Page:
2013 was a beast of a year in many ways but as happens with all years it has come to an end allowing me to say so long, farewell and yah-boo-sucks to the nightmare that was. But by far the best thing about 2013 was that I did lots and lots of reading, reaching my goal of 52 books with a couple of weeks to spare So I may be slightly late in doing this but here is my review of the year (we’re still less than 10 days into the new one so I think it’s ok).

  • In 2013 I read 52 books with a combined total of 18,897 pages (which is an average of 363.4 pages per book).
  • 57.7% of the books I read were by male authors making for a pretty even split huzzah.
  • And 68.3% of them were by authors I’d never read before which is also excellent.

new/male authors

  • I only read 4 non-fiction books which on the face of it is pretty poor but I spent a large part of my time reading dry scientific papers at work so I’m unashamed of my need for fiction in my free time.
  • What’s more disappointing is that I only read 14 off The List, something I need to improve on in 2014 otherwise I’ll never get through it all but I have hit the half-way mark (and have some reviews still to do so look out for those in the next month or so!).

list vs category

  • The majority of my books came from a used book store (mostly Skoob on the Brunswick Centre, check it out if you’re ever nearby) or from charity shops – Wimbledon is overflowing with excellent examples and they come with a feel good factor!
  • The average age of the books I read was 30.2 years – the oldest (Gulliver’s Travels) was 317 and I read three published in 2013 (The Universe Versus Alex Woods, Joyland and Mind The Child).

source vs age

  • I gave an average star rating of 3.75 which I suppose makes me pretty hard to please! To hand out some awards:
  • my least favourite book of the year was probably The Red House mostly because I was so disappointed having loved Mark Haddon’s previous work (Anyone expecting me to say Love in the Time of Cholera, you’d be right but I’ve enjoyed ranting about it too much since!)
  • The book that made me most emotional goes to The Universe Versus Alex Woods
  • The most amusing of 2013 is won by The Hundred-year-old Man who Climbed out of the Window and Disappeared
  • The best from the list would be Far From the Madding Crowd (partly because it was so unexpected!)
  • The best series is awarded to the Peter Grant series because it’s funny, set in London and opened my eyes to a genre I previously avoided
  • And the overall winner of 2013 has to go to the triumphant work that is Was by Geoff Ryman for just being wonderful.

So, that’s 2013 done and dusted, what’s in store for 2014? Well I got a reasonable book haul for Christmas including two by Joanne Harris, my first (grown-up) Terry Pratchett and a novel written without the use of the letter ‘e’. So I’m looking forward to tucking into them plus, it’s my birthday this month so here’s hoping some more books will find their way onto my (currently woefully empty) TBR shelf.

I’m also taking on a new challenge which I saw Leah post about a few days ago where you’re asked to read a book from a specific genre every month. It’s hosted on Tumblr by Eternal Books and January’s genre is historical fiction. I’ve only read one HF book before and I surprised myself by really enjoying it so I’m looking forward to getting started with this!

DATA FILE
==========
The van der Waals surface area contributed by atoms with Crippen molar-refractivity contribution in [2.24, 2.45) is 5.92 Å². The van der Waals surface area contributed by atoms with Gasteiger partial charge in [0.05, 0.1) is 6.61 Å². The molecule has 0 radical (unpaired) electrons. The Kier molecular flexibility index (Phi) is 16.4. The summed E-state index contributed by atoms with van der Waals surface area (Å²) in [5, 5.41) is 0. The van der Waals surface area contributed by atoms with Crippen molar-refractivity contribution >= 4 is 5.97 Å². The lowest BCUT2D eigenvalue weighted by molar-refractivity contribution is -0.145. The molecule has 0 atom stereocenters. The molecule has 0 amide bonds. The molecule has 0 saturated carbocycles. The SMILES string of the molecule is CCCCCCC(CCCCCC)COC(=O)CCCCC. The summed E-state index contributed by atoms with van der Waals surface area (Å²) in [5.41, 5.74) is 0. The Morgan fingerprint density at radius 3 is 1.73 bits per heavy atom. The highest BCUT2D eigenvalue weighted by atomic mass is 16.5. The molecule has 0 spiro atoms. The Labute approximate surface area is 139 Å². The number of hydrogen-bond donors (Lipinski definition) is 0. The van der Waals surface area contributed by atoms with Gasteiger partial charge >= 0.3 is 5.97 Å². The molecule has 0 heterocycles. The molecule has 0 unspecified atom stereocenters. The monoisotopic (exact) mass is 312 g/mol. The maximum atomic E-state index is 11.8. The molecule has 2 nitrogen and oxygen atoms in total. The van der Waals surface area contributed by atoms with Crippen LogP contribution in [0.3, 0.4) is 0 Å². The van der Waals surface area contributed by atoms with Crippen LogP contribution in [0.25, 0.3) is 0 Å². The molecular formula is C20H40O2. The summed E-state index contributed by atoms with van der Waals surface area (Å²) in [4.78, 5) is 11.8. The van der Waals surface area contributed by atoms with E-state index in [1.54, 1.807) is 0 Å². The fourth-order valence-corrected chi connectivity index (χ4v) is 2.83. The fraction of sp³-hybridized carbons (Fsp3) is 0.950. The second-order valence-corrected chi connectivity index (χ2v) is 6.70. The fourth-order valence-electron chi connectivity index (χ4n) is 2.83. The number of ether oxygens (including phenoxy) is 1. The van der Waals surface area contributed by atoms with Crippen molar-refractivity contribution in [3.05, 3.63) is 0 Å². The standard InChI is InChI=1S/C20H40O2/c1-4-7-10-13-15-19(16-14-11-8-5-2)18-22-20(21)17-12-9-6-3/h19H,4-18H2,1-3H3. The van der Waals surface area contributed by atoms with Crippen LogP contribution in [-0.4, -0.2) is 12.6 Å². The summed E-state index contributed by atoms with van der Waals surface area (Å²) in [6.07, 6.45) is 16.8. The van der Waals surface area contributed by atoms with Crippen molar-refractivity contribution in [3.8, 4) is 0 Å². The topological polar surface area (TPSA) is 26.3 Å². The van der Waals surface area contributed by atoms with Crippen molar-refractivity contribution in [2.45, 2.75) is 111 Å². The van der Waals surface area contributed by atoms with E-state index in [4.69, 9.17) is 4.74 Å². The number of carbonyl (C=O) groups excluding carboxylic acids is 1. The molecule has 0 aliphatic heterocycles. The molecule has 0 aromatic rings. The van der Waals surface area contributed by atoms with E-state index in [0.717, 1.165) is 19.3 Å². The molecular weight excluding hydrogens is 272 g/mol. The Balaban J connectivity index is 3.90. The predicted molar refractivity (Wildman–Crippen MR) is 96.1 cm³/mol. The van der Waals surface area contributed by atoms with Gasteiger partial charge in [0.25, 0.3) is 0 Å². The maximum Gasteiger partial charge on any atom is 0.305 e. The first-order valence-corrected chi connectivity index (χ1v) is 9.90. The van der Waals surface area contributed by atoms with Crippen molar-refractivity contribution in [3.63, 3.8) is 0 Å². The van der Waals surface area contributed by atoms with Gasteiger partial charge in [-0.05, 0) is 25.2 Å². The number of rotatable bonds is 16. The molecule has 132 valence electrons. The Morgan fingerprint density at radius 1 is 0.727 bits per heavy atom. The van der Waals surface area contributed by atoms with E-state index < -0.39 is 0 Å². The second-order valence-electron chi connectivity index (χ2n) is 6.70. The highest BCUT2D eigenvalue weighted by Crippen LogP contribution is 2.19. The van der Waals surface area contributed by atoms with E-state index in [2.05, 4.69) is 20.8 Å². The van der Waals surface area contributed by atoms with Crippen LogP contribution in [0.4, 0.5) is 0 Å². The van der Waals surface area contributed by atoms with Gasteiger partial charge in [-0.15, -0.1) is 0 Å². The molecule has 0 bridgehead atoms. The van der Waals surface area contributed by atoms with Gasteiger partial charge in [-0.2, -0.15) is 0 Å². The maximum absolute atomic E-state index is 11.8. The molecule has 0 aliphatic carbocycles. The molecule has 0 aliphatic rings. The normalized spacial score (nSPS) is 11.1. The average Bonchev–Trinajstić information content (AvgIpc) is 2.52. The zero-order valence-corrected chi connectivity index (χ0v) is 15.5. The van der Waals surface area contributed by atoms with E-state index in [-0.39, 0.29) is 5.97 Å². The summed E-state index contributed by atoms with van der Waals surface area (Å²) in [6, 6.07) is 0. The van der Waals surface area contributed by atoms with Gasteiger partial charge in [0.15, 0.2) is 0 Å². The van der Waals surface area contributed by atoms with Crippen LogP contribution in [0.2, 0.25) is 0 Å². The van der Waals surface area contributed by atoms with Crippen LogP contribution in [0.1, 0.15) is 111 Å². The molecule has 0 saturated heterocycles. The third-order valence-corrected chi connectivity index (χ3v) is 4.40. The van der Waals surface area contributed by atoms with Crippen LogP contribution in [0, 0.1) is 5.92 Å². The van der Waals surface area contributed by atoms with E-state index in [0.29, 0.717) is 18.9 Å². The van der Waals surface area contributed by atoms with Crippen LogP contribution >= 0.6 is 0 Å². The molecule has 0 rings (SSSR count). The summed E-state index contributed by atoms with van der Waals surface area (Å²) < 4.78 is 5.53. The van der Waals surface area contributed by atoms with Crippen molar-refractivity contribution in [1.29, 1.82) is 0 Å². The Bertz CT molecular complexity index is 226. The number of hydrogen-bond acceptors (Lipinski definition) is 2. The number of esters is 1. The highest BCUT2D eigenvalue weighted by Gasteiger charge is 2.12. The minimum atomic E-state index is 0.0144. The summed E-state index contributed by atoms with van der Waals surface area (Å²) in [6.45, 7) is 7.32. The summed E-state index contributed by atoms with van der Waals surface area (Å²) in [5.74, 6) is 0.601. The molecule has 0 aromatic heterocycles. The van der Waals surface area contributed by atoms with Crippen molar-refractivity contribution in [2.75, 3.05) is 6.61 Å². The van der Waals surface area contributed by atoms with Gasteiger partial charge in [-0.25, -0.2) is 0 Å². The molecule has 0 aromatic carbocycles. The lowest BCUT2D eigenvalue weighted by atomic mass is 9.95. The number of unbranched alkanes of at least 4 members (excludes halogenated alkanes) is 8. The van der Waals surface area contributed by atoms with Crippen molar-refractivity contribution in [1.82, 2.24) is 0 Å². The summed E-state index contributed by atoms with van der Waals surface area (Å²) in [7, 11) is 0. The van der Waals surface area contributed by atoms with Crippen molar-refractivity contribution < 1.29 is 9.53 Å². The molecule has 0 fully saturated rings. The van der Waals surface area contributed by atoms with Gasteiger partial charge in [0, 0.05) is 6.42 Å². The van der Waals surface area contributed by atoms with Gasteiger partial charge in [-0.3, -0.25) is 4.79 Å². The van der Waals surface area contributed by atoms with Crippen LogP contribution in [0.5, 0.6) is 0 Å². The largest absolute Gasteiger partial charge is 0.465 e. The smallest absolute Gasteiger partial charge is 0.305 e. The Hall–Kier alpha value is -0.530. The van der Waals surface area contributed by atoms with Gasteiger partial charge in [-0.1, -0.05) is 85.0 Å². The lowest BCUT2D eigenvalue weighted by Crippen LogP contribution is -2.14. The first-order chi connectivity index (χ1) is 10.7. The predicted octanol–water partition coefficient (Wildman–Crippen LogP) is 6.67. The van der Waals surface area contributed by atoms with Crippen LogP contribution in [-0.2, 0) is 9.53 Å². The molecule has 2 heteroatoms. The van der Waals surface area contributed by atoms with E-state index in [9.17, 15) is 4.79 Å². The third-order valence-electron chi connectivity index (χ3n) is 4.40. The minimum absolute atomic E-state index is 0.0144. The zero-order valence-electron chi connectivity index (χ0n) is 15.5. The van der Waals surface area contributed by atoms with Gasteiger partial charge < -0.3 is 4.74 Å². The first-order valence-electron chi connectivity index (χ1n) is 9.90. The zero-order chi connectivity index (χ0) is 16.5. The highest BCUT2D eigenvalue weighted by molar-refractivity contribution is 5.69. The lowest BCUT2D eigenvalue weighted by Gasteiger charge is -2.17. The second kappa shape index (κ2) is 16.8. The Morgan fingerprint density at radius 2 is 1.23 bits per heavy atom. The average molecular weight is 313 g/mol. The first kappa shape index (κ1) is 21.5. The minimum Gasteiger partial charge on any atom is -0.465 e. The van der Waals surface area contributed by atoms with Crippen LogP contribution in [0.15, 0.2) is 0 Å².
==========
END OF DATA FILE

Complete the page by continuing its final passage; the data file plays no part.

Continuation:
So Happy 2014 everyone, let’s hope it’s a good’un!

2013 storified.

January has rolled around again and with it the end to my challenge for 2013 which was to read 52 books – one every week of the year. I’m pleased to say I achieved my target and to celebrate I’m repeating something I did last year. I’ve made a story which contains all the titles of the books I’ve read over the last twelve months. It wasn’t nearly so easy this year but then there were a lot more titles this time round!  I hope you like it, I’ve linked titles to my review/the GoodReads page.

I’m calling it: Escape to Horror.

When I left The Red House that morning, I had no idea of the adventure in store. In fact it would be while I was On The Road that my life would really start Catching Fire. My sister Katherine is always accusing me of over-dramatising everything – “Oh look,” she’ll yawn as I started telling a story, “It’s The Universe versus Alex Woods again.” Little does she know that sometimes I have a reason to Fear the Worst. It’s hard to explain to someone like her how Whatever You Love can seem like Embers of a fire to one person but to you, it burns with the light of A Thousand Splendid Suns and when something threatens that thing it’s a Dark Matter which feels like Black Water Rising all around you. But enough about her, this is the story of The Road and how my life changed. It might seem like The Diary of a Young Girl right now but stick with me.

After the Snow was cleared from our street; I headed out into the world. Everything Was covered in a fine white powder – the trees looked Lost at Sea and the Rivers of London were home to confused ducks trying to swim. Our postie, Stuart Lisey however, jogged merrily past – “This is Small Change for Stuart!” he waved. He’s from Alaska so well used to the snow.

I waved back but didn’t stop to chat, I had no time for Lisey’s Story today; I was headed for town, bright lights and adventure. But I didn’t make it. Not exactly.

Not far along the road I stopped, sure I could hear Whispers Underground. I paused and crouched down, trying to work out what it was I could hear but there was nothing for a moment, then a flash of light, a scream of “Mind The Child!!” and then nothing.